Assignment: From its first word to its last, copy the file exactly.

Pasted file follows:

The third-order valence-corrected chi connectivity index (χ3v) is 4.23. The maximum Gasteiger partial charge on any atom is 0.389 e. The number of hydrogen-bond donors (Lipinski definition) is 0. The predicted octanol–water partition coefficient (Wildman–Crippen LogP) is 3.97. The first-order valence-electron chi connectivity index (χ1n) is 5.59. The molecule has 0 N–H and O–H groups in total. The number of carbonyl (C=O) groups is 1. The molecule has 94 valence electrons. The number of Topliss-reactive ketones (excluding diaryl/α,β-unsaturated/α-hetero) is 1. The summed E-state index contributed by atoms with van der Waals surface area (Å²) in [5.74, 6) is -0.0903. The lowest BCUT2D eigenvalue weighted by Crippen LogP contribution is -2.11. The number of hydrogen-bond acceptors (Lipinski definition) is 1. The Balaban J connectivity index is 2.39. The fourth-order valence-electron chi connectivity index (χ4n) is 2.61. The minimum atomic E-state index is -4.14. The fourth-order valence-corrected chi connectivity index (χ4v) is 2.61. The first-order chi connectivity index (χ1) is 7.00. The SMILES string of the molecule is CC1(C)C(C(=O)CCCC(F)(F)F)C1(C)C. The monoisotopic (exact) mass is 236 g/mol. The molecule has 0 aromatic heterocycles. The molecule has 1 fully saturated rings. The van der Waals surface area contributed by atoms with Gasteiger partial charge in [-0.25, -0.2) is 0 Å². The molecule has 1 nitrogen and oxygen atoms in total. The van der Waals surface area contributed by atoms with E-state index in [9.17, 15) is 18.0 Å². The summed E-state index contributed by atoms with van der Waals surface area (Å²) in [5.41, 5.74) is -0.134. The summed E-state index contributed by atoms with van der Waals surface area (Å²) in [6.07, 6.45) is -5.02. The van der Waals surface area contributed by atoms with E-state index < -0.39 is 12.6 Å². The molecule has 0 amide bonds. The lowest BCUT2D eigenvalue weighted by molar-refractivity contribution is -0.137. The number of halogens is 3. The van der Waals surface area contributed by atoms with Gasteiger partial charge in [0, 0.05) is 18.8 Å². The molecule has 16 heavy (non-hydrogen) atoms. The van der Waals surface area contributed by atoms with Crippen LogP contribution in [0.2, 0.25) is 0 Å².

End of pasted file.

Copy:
The third-order valence-corrected chi connectivity index (χ3v) is 4.23. The maximum Gasteiger partial charge on any atom is 0.389 e. The number of hydrogen-bond donors (Lipinski definition) is 0. The predicted octanol–water partition coefficient (Wildman–Crippen LogP) is 3.97. The first-order valence-electron chi connectivity index (χ1n) is 5.59. The molecule has 0 N–H and O–H groups in total. The number of carbonyl (C=O) groups is 1. The molecule has 94 valence electrons. The number of Topliss-reactive ketones (excluding diaryl/α,β-unsaturated/α-hetero) is 1. The summed E-state index contributed by atoms with van der Waals surface area (Å²) in [5.74, 6) is -0.0903. The lowest BCUT2D eigenvalue weighted by Crippen LogP contribution is -2.11. The number of hydrogen-bond acceptors (Lipinski definition) is 1. The Balaban J connectivity index is 2.39. The fourth-order valence-electron chi connectivity index (χ4n) is 2.61. The minimum atomic E-state index is -4.14. The fourth-order valence-corrected chi connectivity index (χ4v) is 2.61. The first-order chi connectivity index (χ1) is 7.00. The SMILES string of the molecule is CC1(C)C(C(=O)CCCC(F)(F)F)C1(C)C. The monoisotopic (exact) mass is 236 g/mol. The molecule has 0 aromatic heterocycles. The molecule has 1 fully saturated rings. The van der Waals surface area contributed by atoms with Gasteiger partial charge in [-0.25, -0.2) is 0 Å². The molecule has 1 nitrogen and oxygen atoms in total. The van der Waals surface area contributed by atoms with E-state index in [9.17, 15) is 18.0 Å². The summed E-state index contributed by atoms with van der Waals surface area (Å²) in [5.41, 5.74) is -0.134. The summed E-state index contributed by atoms with van der Waals surface area (Å²) in [6.07, 6.45) is -5.02. The van der Waals surface area contributed by atoms with E-state index < -0.39 is 12.6 Å². The molecule has 0 amide bonds. The lowest BCUT2D eigenvalue weighted by molar-refractivity contribution is -0.137. The number of halogens is 3. The van der Waals surface area contributed by atoms with Gasteiger partial charge in [0, 0.05) is 18.8 Å². The molecule has 16 heavy (non-hydrogen) atoms. The van der Waals surface area contributed by atoms with Crippen LogP contribution in [0.2, 0.25) is 0 Å².